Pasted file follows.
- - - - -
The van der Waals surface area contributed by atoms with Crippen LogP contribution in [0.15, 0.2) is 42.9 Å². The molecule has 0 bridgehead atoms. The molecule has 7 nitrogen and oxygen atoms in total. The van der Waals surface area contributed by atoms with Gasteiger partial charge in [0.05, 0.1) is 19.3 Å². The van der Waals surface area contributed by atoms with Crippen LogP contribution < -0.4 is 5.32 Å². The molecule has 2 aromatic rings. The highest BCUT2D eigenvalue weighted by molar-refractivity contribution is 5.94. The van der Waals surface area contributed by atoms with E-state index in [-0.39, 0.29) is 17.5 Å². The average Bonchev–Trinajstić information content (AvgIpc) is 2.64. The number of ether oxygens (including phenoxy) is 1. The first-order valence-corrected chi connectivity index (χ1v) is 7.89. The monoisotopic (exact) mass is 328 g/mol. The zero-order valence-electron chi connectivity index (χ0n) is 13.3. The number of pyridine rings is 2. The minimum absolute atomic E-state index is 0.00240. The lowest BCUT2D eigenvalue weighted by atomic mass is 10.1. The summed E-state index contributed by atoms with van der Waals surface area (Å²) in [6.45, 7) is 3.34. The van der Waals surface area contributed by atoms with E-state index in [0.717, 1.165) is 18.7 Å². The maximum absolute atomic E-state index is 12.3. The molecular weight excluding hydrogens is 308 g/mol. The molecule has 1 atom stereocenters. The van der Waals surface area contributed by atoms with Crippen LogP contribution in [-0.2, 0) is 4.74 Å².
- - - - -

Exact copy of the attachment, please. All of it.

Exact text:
The van der Waals surface area contributed by atoms with Crippen LogP contribution in [0.15, 0.2) is 42.9 Å². The molecule has 0 bridgehead atoms. The molecule has 7 nitrogen and oxygen atoms in total. The van der Waals surface area contributed by atoms with Gasteiger partial charge in [0.05, 0.1) is 19.3 Å². The van der Waals surface area contributed by atoms with Crippen LogP contribution < -0.4 is 5.32 Å². The molecule has 2 aromatic rings. The highest BCUT2D eigenvalue weighted by molar-refractivity contribution is 5.94. The van der Waals surface area contributed by atoms with E-state index in [-0.39, 0.29) is 17.5 Å². The average Bonchev–Trinajstić information content (AvgIpc) is 2.64. The number of ether oxygens (including phenoxy) is 1. The first-order valence-corrected chi connectivity index (χ1v) is 7.89. The monoisotopic (exact) mass is 328 g/mol. The zero-order valence-electron chi connectivity index (χ0n) is 13.3. The number of pyridine rings is 2. The minimum absolute atomic E-state index is 0.00240. The lowest BCUT2D eigenvalue weighted by atomic mass is 10.1. The summed E-state index contributed by atoms with van der Waals surface area (Å²) in [6.45, 7) is 3.34. The van der Waals surface area contributed by atoms with E-state index in [0.717, 1.165) is 18.7 Å². The maximum absolute atomic E-state index is 12.3. The molecular weight excluding hydrogens is 308 g/mol. The molecule has 1 atom stereocenters. The van der Waals surface area contributed by atoms with Crippen LogP contribution in [-0.2, 0) is 4.74 Å².